Cloud service providers are constantly improving their offerings in order to provide a stable, secure, cost-effective platform on which almost all IT applications can run. For example, they often support multiple virtualized operating systems, customizable server processor counts, flexible network configurations and other cloud storage parameters. And to help ensure cloud data security, vendors offer functionality like access control, key management and encrypted data.
Still, moving data and applications to the cloud has wide-ranging implications for your organization. In this blog, we’ll explore several key questions that you should consider thoroughly before you bet your company’s future on a cloud environment.
What are the main benefits of moving data to the cloud?
Migration of applications and data to the cloud has been a boon to IT shops of all sizes around the world. The convenience of anytime, anywhere data availability and the potential cost savings alone make it a compelling alternative to traditional data center-based physical infrastructure. But there are many other benefits as well.
One is data redundancy — cloud data is typically replicated among more than one geographical zone. Most public cloud services even allow customers to specify which geo-zones their applications and data reside in. Although this replication does not constitute a comprehensive data protection or data security plan, it does offer peace of mind that multiple copies of your data reside in the cloud environment.
Moving data to the cloud can also help companies meet security and compliance requirements that focus on data availability, data redundancy and information security. It’s not that cloud-based computing is inherently more secure and robust than on-premises computing, but rather that it can increase the control IT has over company data. In particular, moving to the cloud can reduce shadow IT and get data stores out from under desks and in storage closets so they can be governed and protected in compliance with governance regulations and best practices.
How can I preserve information integrity in the cloud?
Data protection involves three critical components: data integrity, data confidentiality and data privacy. Data integrity involves ensuring that all data stored in the cloud is accurate, i.e., that the bits and bytes that you store in the cloud remain exactly as they were when they were first uploaded or created in the cloud.
There are a variety of methodologies that help ensure the data integrity of cloud storage, including provable data possession (PDP) and high-availability and integrity layer (HAIL). These techniques attempt to eliminate data loss due to intentional or accidental data manipulation, deletion or corruption in the cloud. Many cloud security solutions include data integrity management that constantly compares the current state of cloud data to the last known good data state and notifies admins of any mismatch.
How can I ensure data confidentiality in the cloud?
Public cloud computing is by its nature a shared environment — your virtual machines (VMs) are sharing infrastructure, hardware and software with other cloud tenants. As a public cloud customer, you have no idea the identity or even the number of customers with whom you share your environment. Therefore, you should closely research your cloud provider to check whether all applicable security cloud computing mechanisms are implemented and working as designed.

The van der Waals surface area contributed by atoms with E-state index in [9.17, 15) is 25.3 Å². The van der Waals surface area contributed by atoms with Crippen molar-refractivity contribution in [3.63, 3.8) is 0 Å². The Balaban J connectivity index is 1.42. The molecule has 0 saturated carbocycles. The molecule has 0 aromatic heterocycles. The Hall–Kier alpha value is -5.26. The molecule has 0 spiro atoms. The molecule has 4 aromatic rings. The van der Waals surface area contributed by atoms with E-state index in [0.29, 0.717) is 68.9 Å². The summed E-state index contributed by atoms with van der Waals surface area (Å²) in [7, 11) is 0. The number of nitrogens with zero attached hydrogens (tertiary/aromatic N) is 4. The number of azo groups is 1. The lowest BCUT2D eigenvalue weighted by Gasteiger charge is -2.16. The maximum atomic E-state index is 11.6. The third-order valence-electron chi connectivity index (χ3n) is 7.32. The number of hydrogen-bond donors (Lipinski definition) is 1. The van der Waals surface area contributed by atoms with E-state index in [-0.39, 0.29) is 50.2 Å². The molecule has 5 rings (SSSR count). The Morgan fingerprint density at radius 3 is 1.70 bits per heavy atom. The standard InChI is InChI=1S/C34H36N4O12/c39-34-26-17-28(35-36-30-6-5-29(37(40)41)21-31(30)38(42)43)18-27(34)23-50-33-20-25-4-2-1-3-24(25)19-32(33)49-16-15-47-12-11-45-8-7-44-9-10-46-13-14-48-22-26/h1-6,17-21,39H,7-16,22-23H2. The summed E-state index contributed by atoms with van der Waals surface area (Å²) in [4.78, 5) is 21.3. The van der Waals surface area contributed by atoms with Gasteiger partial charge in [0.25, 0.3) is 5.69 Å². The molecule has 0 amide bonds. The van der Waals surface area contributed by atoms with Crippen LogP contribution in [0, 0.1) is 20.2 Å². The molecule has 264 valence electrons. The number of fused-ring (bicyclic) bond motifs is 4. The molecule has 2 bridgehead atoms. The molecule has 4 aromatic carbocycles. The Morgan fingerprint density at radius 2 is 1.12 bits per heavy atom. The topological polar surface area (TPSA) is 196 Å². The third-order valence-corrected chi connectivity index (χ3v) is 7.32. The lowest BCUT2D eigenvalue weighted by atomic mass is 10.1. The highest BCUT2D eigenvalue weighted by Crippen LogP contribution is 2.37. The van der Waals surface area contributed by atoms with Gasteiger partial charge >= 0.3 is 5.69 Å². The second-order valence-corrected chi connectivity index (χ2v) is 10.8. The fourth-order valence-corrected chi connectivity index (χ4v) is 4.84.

Private clouds offer much of the same convenience and scalability of public cloud, but do not require you to share cloud infrastructure with other customers. Probably the most high-profile private cloud in existence is the one used by the Central Intelligence Agency (CIA). The fact that an organization such as the CIA found a private cloud sufficient for their extremely sensitive requirements indicates that data security in cloud computing has matured to the point that a properly configured private cloud can meet the needs of almost any organization hesitant to trust public cloud solutions.
How can I ensure the privacy of sensitive information in the cloud?
Data privacy requires ensuring that only authorized users can access personally-identifiable information (PII), credit card numbers and other sensitive data. Many businesses have established privacy policies that control which data can be stored in the cloud and define how sensitive data is to be protected in the cloud. Cloud encryption techniques and other security measures can help prevent prying eyes from being able to access protected data. The compliance requirements applicable to your industry or company can serve as a guide to the techniques you should employ to ensure data privacy.
The high-profile data loss events constantly in the news highlight the high cost of data security issues, either on premises or in the cloud. Breaches can result in steep fines and many other expenses, particularly when the data involved is PII or other sensitive data. If you choose to store sensitive data in the cloud, you need to pay close attention to data privacy.
The stampede to cloud-based computing is not likely to abate any time soon, and neither is the growing demand for tighter requirements on data security, especially data privacy. While high-security cloud computing was perhaps a bit of an oxymoron when cloud computing was in its infancy, modern cloud services offer a variety of data integrity, confidentiality and privacy mechanisms that provide a compelling case in favor of cloud computing. Getting satisfactory answers to the questions discussed here will help IT pros find just the right fit for their cloud computing workloads.